Elliott School Senior Speaks About Youth, Peacebuilding at UAE Conference

Senior Nadia Crevecoeur said she was both honored and humbled to be part of a recent conference in Abu Dhabi to share her research on how young people can support peacebuilding efforts.

Crevecoeur is set to graduate in May from the Elliott School with a B.A. in international affairs and concentration in conflict resolution. Her involvement at the Youth and Sustainable Peace conference came through her work as a senior program assistant at Women In International Security (WIIS), which helped organize the event in partnership with TRENDS Research & Advisory.

Crevecoeur said she had been helping write a policy brief at WIIS on the Youth, Peace and Security agenda when her boss asked if she could participate in the October conference. She said she was both “elated and very nervous” to join.

“I’m just extremely honored and privileged to be at that conference and to have my voice heard, and [I’m] humbled by the other speakers,” she said.  

At the event, Crevecoeur participated both as a panelist and forum participant. During the “Youth, Gender and Peace” panel, she spoke about how young women can contribute in peacebuilding efforts and how they can sometimes be left out of the decision-making process due to their age and gender.

Crevecoeur also participated in a forum with nine others, all under the age of 33, to talk about the UN Youth Strategy, Fifth Priority Peace and resilience building. She said it “was like a conversation with friends” and that they all still talk via group messaging chats.

Crevecoeur’s favorite conference memory was when she and other participants were doing a soundcheck and they were joking they should open up their own think tank.

“I thought that was really funny, and then I looked around the room and thought, “Wow! We probably could!” she said. “It was a cute memory, but it was really empowering because that was the point of the conference, to empower young people. And it was good because we looked around the room and thought, “Wait, we could actually do this.”

A first generation Haitian American, Crevecoeur grew up in Churchill, Maryland. She is the co-founding president of March On the Campus, a GW student group formed following the 2017 Women’s March, and is the president of Delta Phi Epsilon, a professional foreign service sorority.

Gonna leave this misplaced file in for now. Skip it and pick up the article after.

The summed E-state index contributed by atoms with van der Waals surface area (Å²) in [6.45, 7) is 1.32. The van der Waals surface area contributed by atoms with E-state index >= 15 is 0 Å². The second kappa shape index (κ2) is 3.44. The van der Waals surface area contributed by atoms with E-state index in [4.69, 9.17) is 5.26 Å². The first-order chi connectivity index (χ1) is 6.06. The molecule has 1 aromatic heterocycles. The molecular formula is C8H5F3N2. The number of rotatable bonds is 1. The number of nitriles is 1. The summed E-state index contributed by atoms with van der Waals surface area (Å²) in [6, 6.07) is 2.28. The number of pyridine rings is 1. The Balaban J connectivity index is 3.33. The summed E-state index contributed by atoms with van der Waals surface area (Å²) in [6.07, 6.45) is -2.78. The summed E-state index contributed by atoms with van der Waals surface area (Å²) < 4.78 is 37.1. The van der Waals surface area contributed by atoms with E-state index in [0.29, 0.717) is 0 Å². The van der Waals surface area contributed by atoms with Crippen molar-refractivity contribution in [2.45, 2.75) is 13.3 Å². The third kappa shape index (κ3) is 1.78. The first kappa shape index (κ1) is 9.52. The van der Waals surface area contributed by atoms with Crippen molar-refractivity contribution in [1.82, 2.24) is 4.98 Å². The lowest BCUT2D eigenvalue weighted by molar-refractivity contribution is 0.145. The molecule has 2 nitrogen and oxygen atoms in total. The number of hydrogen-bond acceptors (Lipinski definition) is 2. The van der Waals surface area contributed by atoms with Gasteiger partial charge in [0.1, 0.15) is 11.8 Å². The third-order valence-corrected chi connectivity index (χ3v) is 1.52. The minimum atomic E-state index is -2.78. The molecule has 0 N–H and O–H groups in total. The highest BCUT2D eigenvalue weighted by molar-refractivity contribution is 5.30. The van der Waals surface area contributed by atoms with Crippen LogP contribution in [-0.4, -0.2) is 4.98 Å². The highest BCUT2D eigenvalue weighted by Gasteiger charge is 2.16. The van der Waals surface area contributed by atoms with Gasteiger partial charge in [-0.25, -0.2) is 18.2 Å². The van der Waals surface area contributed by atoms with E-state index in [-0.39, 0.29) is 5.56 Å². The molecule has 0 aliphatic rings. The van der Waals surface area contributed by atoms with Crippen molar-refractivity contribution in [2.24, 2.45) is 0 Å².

Elliott School Honors Life, Legacy of Swiss Diplomat Carl Lutz

More than 100 students, faculty, staff and residents joined us at the Elliott School on Tuesday, Oct. 23, to hear about the late Swiss diplomat Carl Lutz, whose bravery and tireless efforts saved the lives of 62,000 Jewish people living in Hungary during the Holocaust. Lutz has a GW connection, having received his B.A. from the Columbian College in 1924.

Lutz acted “without hesitation to help the Budapest Jewish community,” said Martin Werner Dahinden, the ambassador of Switzerland to the U.S, at the event. Lutz received his bachelor’s degree in 1924 from GW’s Columbian College of Arts and Sciences and is a three-time Nobel Peace Prize nominee.

“There is a reason why we need to remember and keep the memory of people like Carl Lutz alive,” Dahinden said. “He serves as a role model for future generations. We want to remember the heroism so that it continues unabated.”

Lutz’s rescue strategy involved issuing letters of protection that helped guarantee a Jewish person’s safety in Hungary. He negotiated with the country’s government and German regime to secure 8,000 of these letters to hand out to Jewish residents of  Hungary. He then secretly issued tens of thousands more letters than he was originally granted, which historians say was the largest civilian rescue operation of World War II.

Lutz also set up 76 safe houses in Hungary that were under Swiss protection.

The Oct. 23 event also featured remarks from Dean Reuben Brigety; Frederic Hayat of the G.I.L. Reform Jewish Community of Geneva, Switzerland; Agnes Hirschi, Lutz’s step-daughter; and Katrina Lantos Swett, the president of the Lantos Foundation for Human Rights and Justice.

Swett said Lutz was “willing to shred the rules to do what was morally right.” She emphasized that it is important to study his story and actions to help “show the path” on what to do when faced with seemingly intractable moral challenges.

The event was sponsored by the Institute for European, Russian, and Eurasian Studies, Embassy of Switzerland, the Lantos Foundation for Human Rights and Justice and the Hungarian American Coalition. View our photo album from the event.